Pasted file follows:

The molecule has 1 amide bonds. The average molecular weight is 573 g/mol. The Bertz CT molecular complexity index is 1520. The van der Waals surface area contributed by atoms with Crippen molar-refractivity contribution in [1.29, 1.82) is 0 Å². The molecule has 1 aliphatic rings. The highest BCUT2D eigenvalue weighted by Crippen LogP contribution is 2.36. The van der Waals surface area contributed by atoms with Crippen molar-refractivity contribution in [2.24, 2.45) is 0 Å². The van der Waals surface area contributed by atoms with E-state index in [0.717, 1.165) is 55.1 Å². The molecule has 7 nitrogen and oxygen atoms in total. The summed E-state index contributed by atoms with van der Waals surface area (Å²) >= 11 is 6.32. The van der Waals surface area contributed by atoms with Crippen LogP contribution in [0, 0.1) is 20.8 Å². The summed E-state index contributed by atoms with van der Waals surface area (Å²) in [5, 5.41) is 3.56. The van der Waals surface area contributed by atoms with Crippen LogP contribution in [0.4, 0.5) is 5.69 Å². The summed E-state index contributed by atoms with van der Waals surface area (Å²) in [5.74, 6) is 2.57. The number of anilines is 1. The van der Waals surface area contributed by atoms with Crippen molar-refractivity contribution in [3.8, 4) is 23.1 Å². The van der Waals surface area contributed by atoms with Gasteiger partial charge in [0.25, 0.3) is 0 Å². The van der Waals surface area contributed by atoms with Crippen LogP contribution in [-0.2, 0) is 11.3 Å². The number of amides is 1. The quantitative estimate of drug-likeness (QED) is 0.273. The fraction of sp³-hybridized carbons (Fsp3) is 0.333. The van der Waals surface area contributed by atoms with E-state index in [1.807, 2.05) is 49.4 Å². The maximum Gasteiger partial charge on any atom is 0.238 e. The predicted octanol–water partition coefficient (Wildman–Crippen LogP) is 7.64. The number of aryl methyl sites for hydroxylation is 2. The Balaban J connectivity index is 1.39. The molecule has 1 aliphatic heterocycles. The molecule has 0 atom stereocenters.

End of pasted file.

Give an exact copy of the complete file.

The molecule has 1 amide bonds. The average molecular weight is 573 g/mol. The Bertz CT molecular complexity index is 1520. The van der Waals surface area contributed by atoms with Crippen molar-refractivity contribution in [1.29, 1.82) is 0 Å². The molecule has 1 aliphatic rings. The highest BCUT2D eigenvalue weighted by Crippen LogP contribution is 2.36. The van der Waals surface area contributed by atoms with Crippen molar-refractivity contribution in [2.24, 2.45) is 0 Å². The van der Waals surface area contributed by atoms with E-state index in [0.717, 1.165) is 55.1 Å². The molecule has 7 nitrogen and oxygen atoms in total. The summed E-state index contributed by atoms with van der Waals surface area (Å²) >= 11 is 6.32. The van der Waals surface area contributed by atoms with Crippen LogP contribution in [0, 0.1) is 20.8 Å². The summed E-state index contributed by atoms with van der Waals surface area (Å²) in [5, 5.41) is 3.56. The van der Waals surface area contributed by atoms with Crippen LogP contribution in [0.4, 0.5) is 5.69 Å². The summed E-state index contributed by atoms with van der Waals surface area (Å²) in [5.74, 6) is 2.57. The number of anilines is 1. The van der Waals surface area contributed by atoms with Crippen molar-refractivity contribution in [3.8, 4) is 23.1 Å². The van der Waals surface area contributed by atoms with Gasteiger partial charge in [0.25, 0.3) is 0 Å². The van der Waals surface area contributed by atoms with Crippen LogP contribution in [-0.2, 0) is 11.3 Å². The number of amides is 1. The quantitative estimate of drug-likeness (QED) is 0.273. The fraction of sp³-hybridized carbons (Fsp3) is 0.333. The van der Waals surface area contributed by atoms with E-state index in [1.807, 2.05) is 49.4 Å². The maximum Gasteiger partial charge on any atom is 0.238 e. The predicted octanol–water partition coefficient (Wildman–Crippen LogP) is 7.64. The number of aryl methyl sites for hydroxylation is 2. The Balaban J connectivity index is 1.39. The molecule has 1 aliphatic heterocycles. The molecule has 0 atom stereocenters.